BBA and BoE aware of banks submitting false rates – Libor trial

Trade association didn't have power to censure rule breakers

Bank of England
Bank of England: knew about Libor flaws

Senior members of the trade association controlling Libor were aware the rate was being abused as early as 2005, the court heard today (June 5) in the trial of former UBS and Citigroup trader Tom Hayes.

Hayes is accused of eight counts of conspiracy to defraud from alleged manipulation of the London interbank offered rate (Libor), which is linked to trillions of dollars of financial products.

Senior bankers from the banks involved in setting Libor were interviewed annually by the British Bankers' Association (BBA) to monitor the sometimes controversial benchmark and gather industry views on how to improve it.


"There is consensus amongst banks that sterling Libor and US dollar are being set 3–4 basis points above the true cash rate," John Ewan, in charge of Libor at the BBA between 2006 and 2010, wrote in a summary to one such report from 2005.

Libor depends on a panel of banks submitting their view of the cost of borrowing funds from another bank by 11am each working day.

The prosecution alleges Hayes and other traders encouraged Libor setters to fix the rate at a number that would help them make money from their trading positions, rather than setting it based on the actual cash rate in the market.

"This is a major problem and must be fixed," was the view of one Credit Suisse representative.

The representative from HBOS was quoted as saying: "Some companies will quote rates to suit their current position. It has always been the way."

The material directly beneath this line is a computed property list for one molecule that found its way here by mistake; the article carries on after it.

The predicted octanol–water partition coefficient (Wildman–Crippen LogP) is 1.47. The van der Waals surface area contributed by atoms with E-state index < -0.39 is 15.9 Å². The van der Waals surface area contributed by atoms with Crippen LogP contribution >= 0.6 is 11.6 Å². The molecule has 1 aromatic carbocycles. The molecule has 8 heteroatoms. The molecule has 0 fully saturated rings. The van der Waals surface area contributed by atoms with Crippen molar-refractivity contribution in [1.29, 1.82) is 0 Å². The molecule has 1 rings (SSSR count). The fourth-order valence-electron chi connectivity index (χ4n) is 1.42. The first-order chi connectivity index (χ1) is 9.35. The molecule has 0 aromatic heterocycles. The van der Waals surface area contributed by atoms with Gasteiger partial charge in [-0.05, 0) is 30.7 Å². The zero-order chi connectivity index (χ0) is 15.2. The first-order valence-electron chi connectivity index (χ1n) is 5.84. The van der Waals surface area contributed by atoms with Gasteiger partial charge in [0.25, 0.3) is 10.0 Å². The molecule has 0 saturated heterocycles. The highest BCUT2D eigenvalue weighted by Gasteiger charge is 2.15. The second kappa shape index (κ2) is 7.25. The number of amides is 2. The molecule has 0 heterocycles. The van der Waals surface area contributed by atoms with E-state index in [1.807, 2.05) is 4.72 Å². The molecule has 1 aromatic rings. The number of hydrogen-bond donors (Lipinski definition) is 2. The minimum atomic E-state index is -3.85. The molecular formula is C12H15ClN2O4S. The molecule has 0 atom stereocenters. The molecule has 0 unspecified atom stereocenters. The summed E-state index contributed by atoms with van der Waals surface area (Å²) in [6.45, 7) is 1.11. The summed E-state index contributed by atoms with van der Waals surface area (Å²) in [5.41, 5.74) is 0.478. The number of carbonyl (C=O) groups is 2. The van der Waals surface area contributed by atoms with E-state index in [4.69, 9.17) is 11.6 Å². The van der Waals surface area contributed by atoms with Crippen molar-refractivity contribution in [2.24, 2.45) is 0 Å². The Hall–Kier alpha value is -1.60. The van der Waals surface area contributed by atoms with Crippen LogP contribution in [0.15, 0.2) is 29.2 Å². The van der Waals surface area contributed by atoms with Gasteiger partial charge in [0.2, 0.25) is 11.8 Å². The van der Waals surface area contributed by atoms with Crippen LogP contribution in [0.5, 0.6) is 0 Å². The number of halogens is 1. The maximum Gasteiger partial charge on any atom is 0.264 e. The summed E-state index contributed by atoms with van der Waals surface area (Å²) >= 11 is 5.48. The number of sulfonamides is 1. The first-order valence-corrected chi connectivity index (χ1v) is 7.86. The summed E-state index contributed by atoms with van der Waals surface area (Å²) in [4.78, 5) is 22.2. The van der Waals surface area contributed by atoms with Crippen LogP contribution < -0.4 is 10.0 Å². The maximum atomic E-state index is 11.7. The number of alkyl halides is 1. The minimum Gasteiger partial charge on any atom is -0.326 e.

The court heard similar comments from later reviews up to the period of the financial crisis in 2007 and 2008.

"It's a bloody mess and most certainly not a science," wrote one HSBC representative in 2007.

Ewan and Sally Scutt, deputy chief executive of the BBA during the period in question, both acknowledged that issues of banks altering Libor from the cash value were well understood within the organisation.

"We would hear repeated allegations that were never actual smoking guns," Ewan told the court.

The court was also shown emails from Michael Cross, Bank of England head of the sterling markets division and head of market intelligence, sent in June 2008, demonstrating the UK's central bank was aware of problems with Libor.

"Amongst many market participants there has long been concern expressed about whether Libor can be manipulated," Cross wrote in an email to Alex Merriman, at the time executive director of the BBA's wholesale and financial market infrastructure teams.

Despite the widespread knowledge of problems with Libor manipulation, no major changes were made to the process of setting the benchmark.

Ewan said the BBA's strategy to deal with the potential rate manipulation was to write "regularly to the committee banks reminding them of the definition" and for BBA chief executive at the time, Angela Knight, to "urge [panel banks] to ensure the rates were accurate".

He said more drastic measures, including changing the definition of how the benchmark was calculated, were discussed but not pursued because of the potential damage caused to long-term financial products linked to Libor.

The trial continues.

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